It’s an unfortunate circumstance when a landlord has to evict a tenant for non-payment of rent or for breaking the lease term in some way.
State laws have very detailed requirements for landlords who want to end a tenancy. For purposes of this blog post, we will be focusing on California since that is where I’m located.
The California Eviction process typically starts with a written notice. Your landlord can’t evict you without terminating the tenancy first by giving you adequate written notice, in a specified way and form.
There are basically three types of termination notices when you have violated the rental agreement or lease in some way:
- Pay Rent or Quit Notices are typically given to you when you have not paid the rent. These notices give you a few days (typically 3 days) to pay the rent or move out (“quit”).
- Cure or Quit Notices are typically given to you if you violate a term or condition of the lease or rental agreement, such as a no-pets clause. Usually, you have 3 business days (Monday to Friday) in which to remedy, correct, or “cure,” the violation. Note: The 3 day period begins the day after the notice is served.
- Unconditional Quit Notices are the harshest of all. They order you to vacate the premises with no chance to pay the rent or correct a lease or rental agreement violation. Unconditional quit notices are generally used if you have:
- Repeatedly violated a significant lease or rental agreement clause
- Been late with the rent on numerous occasions
- Seriously damaged the premises in a purposeful way
- Causing a significant nuisance to other tenants
- Engaged in serious illegal activity, such as dealing drugs on the premises.
Even if you haven’t violated your Rental Agreement or been late paying your monthly rent, a Landlord can usually ask you to move out at any time if you don’t have a fixed term lease. However, the landlord has to give you a longer notice period. For instance a 60-Day Notice to Vacate to terminate a tenancy can be used if the Landlord wants to put the property on the market For Sale. It’s important to note that in California there are a few Rent Control cities that go beyond state laws and require the landlord to prove a legally recognized reason for termination. These laws are known as “just cause eviction protection.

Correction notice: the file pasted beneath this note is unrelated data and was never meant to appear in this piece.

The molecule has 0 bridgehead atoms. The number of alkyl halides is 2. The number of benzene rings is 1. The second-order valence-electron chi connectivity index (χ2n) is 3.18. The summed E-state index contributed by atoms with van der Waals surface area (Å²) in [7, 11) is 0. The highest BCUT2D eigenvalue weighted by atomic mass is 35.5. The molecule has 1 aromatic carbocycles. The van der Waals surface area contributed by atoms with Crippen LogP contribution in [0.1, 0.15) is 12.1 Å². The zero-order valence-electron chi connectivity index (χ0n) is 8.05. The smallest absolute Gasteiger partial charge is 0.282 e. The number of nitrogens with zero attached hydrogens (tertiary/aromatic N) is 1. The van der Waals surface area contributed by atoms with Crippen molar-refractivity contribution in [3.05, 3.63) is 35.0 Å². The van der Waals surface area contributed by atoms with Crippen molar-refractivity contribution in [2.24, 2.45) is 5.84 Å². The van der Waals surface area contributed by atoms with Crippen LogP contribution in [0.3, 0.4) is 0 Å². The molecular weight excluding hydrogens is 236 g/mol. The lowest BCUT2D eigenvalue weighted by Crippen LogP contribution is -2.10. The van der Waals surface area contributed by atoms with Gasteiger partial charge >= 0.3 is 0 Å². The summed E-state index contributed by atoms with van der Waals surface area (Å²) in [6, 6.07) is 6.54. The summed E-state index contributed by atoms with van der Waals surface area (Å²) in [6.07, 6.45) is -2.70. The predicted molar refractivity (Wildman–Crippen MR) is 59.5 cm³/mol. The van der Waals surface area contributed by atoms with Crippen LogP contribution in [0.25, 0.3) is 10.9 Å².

Once proper Notice has been provided, if there is no remedy or cure within the specified time period provided, the Landlord would then file what is known as an Unlawful Detainer Complaint (UD). Once the document is properly prepared it must be served to the Tenant (Defendant) by some other than the Landlord (Plaintiff). The Tenant has 5 days to file a response (answer) with you and the Court. If the Tenant does not respond within the 5 day after being served, The Landlord can request a Default judgment from the Court. If the Default Judgment is granted, the Landlord will be given a Writ of Possession that they can then take to the local Sheriff to have them post a notice on the property notifying the Tenant that they will be forcibly removed if they don’t vacate within a specified number of days.
If the Tenant responds to your UD within the 5 days and decides to mount a defense, it could add weeks to the Eviction Process. A tenant can point to mistakes in the notice or the eviction complaint, or improper service (delivery) of either, in an attempt to delay or dismiss the case. The way the Landlord has conducted business with the Tenant can also affect the outcome (i.e, If the rental unit is uninhabitable in some way or the Tenant thinks the Landlord is retaliating in any way, this may excuse or shift attention away from the Tenant’s wrongdoing and diminish the Landlord’s chances of victory).
A trial date is set, typically with 21 days of the request. If the Tenant wins the case they will be permitted to pay any past due rent and remain in the property. The Landlord may be ordered to pay the Tenants court fees. If the Landlord wins the unlawful detainer lawsuit, they will get a judgment for possession of the property and be awarded any unpaid rent and possible court costs. The court will order the Sheriff to post a notice giving the Tenant 5 days to vacate. If the Tenant does not leave, the Sheriff will forcibly remove them.
The key to Eviction is to remember to provide the Tenant adequate notice and an opportunity to respond. However, unless you thoroughly know your legal rights and duties regarding eviction, and unless you dot every “i” and cross every “t,” you can easily end up on the losing side.
If you’re a renter and want more information on evictions, see Every Tenant’s Legal Guide, by Janet Portman and Marcia Stewart
If you’re a Landlord and want more information on evictions, see The California Landlord’s Law Book: Evictions, by David Brown, Attorney